The Implementation of Soft Skills in Kosova’s High Schools

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The Implementation of Soft Skills in Kosova’s High Schools

Merita Hyseni, Fatjona Gashi, Syzana Maloku, Blerona Hoxha
Department of English Language and Literature, Faculty of Philology, University of Prishtina
DOI: https://doi.org/10.51244/IJRSI.2023.10705
Received: 09 July 2023; Accepted: 17 July 2023; Published: 31 July 2023

Abstract: – Soft skills are of great importance in one’s education and social interactions. These skills are known to be highly needed and required for employment. Considering the benefits of the acquisition of the soft skills acquisition, the implementation of them in education is a necessity. Due to this, the aim of this research was to investigate where Kosova stands with the implementation of these skills, at the same time which skills are mostly used. Simultaneously aiming to understand Kosovar students’ approaches to these skills. A quantitative questionnaire was used as an instrument for data collection and 115 students from different high schools of different fields of study participated voluntarily in this research. The results of this study show that soft skills are being implemented in Kosova’s education in high schools, however this contradicts with other existing studies conducted in Kosova from different approaches and perspectives. Nevertheless, teamwork results to be implemented the most amongst other soft skills, but it exceeds writings with a close difference of percentage. This paper analyzes and interprets the outcomes of the results, by backing up the arguments with factual sources to answer the two broad questions of the study.

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Key words: soft skills, implementation, Kosova context.

I. Introduction

Soft skills play a major role in everyday life situations, in educational fields, and in one’s employment. These skills refer to a wide group of social and personal traits that enable effective collaboration and facilitate social interactions amongst people (Hora, 2018). Thus, since the importance of the acquisition of these skills is at great extent, many researchers have considered it as an area of interest for their studies. This has led to the current number of studies done in this field in many different countries.
Soft skills include communication, leadership, problem-solving, critical thinking, interpersonal skills, and many more (Canney & Byrne, 2006), however this research was mainly focused on presentations, writings, critical thinking, teamwork, and debates since they are considered to be the fundamental components of soft skills.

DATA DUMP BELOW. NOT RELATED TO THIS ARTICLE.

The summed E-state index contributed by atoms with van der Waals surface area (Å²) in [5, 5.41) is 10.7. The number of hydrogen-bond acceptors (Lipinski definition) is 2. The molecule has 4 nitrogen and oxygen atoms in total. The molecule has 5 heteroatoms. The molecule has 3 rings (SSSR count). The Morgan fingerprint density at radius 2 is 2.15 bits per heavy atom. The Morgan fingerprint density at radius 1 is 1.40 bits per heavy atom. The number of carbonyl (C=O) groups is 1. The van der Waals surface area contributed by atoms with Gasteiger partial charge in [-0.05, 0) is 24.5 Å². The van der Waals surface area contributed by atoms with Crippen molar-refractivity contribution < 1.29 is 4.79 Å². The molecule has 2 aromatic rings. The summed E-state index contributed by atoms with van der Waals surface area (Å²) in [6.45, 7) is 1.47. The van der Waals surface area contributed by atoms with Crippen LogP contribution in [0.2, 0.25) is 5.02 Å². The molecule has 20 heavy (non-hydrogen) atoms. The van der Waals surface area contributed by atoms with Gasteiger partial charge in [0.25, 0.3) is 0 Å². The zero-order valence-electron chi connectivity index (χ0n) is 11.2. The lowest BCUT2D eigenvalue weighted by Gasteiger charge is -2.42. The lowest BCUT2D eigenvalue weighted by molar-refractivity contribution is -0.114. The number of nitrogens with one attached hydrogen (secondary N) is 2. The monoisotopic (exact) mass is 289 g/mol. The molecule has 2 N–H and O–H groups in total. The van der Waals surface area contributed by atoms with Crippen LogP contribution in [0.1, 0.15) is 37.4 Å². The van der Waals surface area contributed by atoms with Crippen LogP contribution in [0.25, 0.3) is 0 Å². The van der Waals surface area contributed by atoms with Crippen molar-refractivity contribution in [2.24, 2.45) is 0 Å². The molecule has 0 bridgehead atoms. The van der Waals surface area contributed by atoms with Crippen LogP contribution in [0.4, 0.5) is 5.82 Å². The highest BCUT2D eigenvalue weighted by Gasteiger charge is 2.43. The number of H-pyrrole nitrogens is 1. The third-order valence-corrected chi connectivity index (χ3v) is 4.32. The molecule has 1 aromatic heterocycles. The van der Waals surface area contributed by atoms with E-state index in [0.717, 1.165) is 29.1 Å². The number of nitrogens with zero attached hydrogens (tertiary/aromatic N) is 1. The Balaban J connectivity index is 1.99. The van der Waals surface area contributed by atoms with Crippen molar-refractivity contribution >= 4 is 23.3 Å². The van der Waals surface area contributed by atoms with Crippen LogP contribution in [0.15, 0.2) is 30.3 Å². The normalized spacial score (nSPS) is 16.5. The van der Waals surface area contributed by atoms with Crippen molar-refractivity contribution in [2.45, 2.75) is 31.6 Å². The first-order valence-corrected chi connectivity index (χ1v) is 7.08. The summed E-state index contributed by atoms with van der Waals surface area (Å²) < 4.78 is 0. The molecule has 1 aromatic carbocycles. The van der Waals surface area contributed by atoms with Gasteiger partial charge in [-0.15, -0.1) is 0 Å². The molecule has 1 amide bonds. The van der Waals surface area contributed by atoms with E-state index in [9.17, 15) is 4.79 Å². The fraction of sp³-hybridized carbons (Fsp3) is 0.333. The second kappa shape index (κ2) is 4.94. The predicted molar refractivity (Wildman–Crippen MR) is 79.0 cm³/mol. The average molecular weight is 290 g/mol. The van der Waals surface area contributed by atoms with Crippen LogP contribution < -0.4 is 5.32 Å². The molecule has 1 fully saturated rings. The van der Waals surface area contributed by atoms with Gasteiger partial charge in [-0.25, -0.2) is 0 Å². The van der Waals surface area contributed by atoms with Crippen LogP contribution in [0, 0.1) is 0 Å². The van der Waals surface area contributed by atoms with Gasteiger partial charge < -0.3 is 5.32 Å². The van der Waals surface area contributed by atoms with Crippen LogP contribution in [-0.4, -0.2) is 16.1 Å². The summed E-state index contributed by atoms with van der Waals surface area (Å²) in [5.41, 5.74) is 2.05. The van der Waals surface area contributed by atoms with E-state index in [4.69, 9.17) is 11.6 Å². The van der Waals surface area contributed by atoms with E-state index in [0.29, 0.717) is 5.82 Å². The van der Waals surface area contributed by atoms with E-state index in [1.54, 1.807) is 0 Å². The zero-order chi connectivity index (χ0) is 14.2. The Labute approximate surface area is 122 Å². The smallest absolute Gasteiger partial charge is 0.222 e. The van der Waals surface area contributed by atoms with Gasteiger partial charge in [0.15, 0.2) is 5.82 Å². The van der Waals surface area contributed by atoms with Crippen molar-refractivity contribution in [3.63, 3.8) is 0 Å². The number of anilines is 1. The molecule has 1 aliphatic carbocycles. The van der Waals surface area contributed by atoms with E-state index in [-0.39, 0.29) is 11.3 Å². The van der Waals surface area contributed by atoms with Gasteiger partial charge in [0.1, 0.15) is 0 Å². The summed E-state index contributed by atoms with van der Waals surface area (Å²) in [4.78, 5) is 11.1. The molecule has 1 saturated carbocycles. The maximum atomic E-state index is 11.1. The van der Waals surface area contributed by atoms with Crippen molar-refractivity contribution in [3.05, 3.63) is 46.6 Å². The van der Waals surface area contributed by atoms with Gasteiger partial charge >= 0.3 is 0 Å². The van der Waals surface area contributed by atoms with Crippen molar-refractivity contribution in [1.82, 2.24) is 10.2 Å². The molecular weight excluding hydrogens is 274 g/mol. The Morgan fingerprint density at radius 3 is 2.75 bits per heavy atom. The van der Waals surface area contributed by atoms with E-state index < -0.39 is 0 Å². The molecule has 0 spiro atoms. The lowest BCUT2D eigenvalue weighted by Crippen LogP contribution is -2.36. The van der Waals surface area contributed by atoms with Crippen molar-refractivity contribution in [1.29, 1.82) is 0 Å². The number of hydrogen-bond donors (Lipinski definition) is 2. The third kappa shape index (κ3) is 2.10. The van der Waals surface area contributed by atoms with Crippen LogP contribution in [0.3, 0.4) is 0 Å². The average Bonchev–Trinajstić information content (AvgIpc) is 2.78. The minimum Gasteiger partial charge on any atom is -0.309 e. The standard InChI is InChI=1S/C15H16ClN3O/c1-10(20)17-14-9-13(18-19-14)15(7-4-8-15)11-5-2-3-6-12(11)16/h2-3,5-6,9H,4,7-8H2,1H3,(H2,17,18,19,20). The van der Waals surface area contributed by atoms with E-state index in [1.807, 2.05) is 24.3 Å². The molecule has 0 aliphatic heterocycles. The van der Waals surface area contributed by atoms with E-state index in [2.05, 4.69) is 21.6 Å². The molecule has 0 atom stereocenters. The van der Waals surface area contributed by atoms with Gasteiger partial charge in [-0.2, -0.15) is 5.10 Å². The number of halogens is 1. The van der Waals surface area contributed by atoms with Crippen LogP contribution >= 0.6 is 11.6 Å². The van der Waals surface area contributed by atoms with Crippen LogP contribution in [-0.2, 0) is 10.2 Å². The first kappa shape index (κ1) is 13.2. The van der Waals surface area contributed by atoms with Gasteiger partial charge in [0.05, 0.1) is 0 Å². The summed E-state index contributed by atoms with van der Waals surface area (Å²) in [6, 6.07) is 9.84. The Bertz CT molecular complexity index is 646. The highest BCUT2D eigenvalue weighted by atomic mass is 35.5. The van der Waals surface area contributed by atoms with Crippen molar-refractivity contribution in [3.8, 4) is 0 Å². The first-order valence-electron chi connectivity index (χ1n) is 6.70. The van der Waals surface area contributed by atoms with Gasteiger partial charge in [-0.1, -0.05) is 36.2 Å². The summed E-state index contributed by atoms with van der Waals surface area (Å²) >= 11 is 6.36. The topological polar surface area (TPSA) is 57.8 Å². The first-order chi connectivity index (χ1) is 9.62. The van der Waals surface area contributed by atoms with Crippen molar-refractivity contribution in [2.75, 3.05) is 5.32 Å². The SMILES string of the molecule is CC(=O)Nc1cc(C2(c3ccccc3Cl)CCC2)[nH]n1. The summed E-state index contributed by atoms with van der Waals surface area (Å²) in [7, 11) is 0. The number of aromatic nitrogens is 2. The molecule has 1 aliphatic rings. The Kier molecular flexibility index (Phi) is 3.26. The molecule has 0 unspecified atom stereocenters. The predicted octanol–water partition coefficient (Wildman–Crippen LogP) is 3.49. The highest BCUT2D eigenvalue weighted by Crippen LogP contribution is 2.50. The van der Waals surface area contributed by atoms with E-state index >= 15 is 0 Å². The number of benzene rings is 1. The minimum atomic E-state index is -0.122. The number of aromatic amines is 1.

This research aims to analyze the implementation of soft skills in Kosova’s high schools. The current study will try to answer two broad questions: which soft skills, if any, are implemented in Kosova’s high schools and simultaneously discover students’ experiences and perceptions of these skills. While many countries pay great attention to soft skills, respectively to the incorporation of these skills in education, the researchers of this study tried to shed light on the aspect of education in Kosova’s context. Considering the fact that Kosova is in an ongoing development, this research can play an important role in addressing the issue of well understanding the key role of soft skills by students of high school.

II. Literature Review

Soft skills are attributes that characterize and form one’s personality (Kenton & Abbott, 2019; Schulz, 2008), and include many types of skills, competencies, behaviors, and personal qualities which facilitate the relationship among people and make them more flexible for various situations (Lippman, Ryberg, Carney, Moore, & Trends, 2015). These skills are usually underestimated by the majority of people when put along with hard skills by evaluating them as easy skills to be learned, while in fact these skills are more complex than thought to be (Willmot & Colman, 2016). These skills are apparently being introduced mostly in university as skills needed to prepare students for the labour market and a lack of implementation of them is seen in primary and secondary school, and also in high school. However, as pointed out above, these skills are not easy to be learned, one needs time and practice to acquire and improve them, in contrast to hard skills which can be learned theoretically. Thus, individuals must be introduced to soft skills at an early stage of life, starting from the family environment and early at primary school (Cimatti, 2016). Ideally, soft skills should be introduced to pupils of primary school in a more general aspect, adapting them to their level of acquisition, thus they can be familiar with these skills and would be able to express their thoughts better by increasing students’ confidence. Once they become familiar with soft skills, it would be easier for them to develop and master the skills during high school, which then are needed for their future studies and required for their future possible employment. Also Schultz (2008) agrees that these skills increase students’ performance in their professional career, and academically in different programs of studies (Sejzi, Aris, & Yuh, 2013; Premuzic, Arteche, Bremner, Greven, & Furnham, 2010). However, despite the importance that these skills hold, many studies show that there is a gap in implementing soft skills in education. Very often the curricula are mostly focused on teaching hard skills, thus leaving less or no space at all for a possibility of incorporating soft skills in teaching methodologies (Schultz, 2008).